February 21, 2018
Interviewed by: Privcap
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The ‘Stunning’ North American Energy Network

RSM’s chief economist discusses how withdrawal from NAFTA could rock the global energy sector. Based on volume 38 of RSM’s The Real Economy report, available for download here.

RSM’s chief economist discusses how withdrawal from NAFTA could rock the global energy sector. Based on volume 38 of RSM’s The Real Economy report, available for download here.

The ‘Stunning’ North American Energy Network

How important to the U.S. economy is the North American energy network established by NAFTA?

Joseph Brusuelas, RSM:
What’s been created the last 25 years is absolutely stunning and it builds on what we’ve constructed over the last 50 years, [which] is an intermodal rail network where one can move from Montreal to Monterey in a very quick period of time. And, looking forward, in the modernization talks, there have already been agreements on liberalization of capital flows. Now, this is absolutely critical, because we are on the cusp of achieving something fundamentally different than anything we’ve ever seen on this continent. We are now in the formative stages of putting together an integrated North American energy market and an integrated North American energy infrastructure.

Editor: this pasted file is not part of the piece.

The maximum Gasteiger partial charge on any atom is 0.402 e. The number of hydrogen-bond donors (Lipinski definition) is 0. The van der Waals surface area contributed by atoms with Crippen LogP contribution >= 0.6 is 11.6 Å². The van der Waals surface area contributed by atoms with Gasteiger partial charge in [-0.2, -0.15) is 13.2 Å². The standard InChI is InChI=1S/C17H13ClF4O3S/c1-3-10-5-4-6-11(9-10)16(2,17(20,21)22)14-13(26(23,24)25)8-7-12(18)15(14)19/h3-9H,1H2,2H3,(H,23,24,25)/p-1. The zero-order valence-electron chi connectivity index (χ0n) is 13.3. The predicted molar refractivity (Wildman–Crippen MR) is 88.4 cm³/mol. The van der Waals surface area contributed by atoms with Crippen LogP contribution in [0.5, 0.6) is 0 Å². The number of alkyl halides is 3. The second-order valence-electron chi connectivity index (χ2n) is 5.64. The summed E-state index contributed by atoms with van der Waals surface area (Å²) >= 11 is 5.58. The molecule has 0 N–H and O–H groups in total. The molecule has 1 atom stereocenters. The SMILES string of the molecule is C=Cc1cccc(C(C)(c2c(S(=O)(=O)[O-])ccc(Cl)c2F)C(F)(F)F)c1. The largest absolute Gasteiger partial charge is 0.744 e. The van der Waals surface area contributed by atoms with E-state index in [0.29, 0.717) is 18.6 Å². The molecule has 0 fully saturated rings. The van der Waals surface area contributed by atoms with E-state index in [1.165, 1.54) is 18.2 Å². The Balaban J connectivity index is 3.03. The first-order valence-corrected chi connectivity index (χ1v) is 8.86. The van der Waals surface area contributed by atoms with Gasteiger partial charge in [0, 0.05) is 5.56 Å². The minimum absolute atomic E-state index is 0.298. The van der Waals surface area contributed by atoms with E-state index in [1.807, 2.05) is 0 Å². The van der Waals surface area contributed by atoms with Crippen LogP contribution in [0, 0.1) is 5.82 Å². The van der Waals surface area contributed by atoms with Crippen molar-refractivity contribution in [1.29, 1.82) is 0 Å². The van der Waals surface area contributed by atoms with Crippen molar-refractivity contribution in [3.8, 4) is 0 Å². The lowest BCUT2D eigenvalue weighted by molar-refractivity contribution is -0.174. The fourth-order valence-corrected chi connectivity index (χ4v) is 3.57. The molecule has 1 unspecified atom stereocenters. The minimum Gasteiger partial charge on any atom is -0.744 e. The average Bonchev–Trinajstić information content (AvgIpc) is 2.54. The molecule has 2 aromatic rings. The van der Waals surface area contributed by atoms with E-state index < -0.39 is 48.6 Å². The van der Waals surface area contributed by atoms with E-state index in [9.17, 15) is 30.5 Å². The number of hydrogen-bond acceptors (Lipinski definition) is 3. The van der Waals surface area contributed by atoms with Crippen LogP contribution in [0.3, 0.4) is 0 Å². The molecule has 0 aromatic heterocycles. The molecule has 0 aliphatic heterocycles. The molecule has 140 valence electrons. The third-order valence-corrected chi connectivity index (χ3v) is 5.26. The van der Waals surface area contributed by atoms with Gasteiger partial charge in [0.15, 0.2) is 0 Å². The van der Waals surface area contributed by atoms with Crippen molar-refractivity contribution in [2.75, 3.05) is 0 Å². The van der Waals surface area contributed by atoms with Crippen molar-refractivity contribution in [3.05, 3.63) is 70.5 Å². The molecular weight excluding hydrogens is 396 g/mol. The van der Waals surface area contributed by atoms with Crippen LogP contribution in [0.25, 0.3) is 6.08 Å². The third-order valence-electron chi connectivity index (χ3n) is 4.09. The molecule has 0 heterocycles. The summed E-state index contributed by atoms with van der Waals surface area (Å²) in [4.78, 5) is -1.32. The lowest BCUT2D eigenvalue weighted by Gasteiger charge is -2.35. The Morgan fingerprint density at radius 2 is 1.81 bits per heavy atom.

If the U.S. does not withdraw, you’ll see capital flow from Canada and the United States into Mexico facilitating the modernization of the antiquated Mexican energy infrastructure. This will then facilitate a boom in energy markets and energy companies. You will begin to see the U.S. and Mexico export oil and liquefied natural gas all around the world.

Another thing Americans don’t know [is that] the number one consumer of American oil exports is China. And I’m quite confident that, if we complete this North American energy infrastructure, the number one purchaser of North American liquefied natural gas products will be Europe. Two growing markets, one with a luxury segment and another that’s more of an emerging market. Both [are] actually supporting expansion of American growth and, of course, a booming energy market in which the U.S. and its North American trade partners are poised to dominate for the foreseeable future. This will decisively impact the U.S. middle market in a positive fashion and something I would think almost anybody who owns a middle-market firm or participates in that ecosystem would support.

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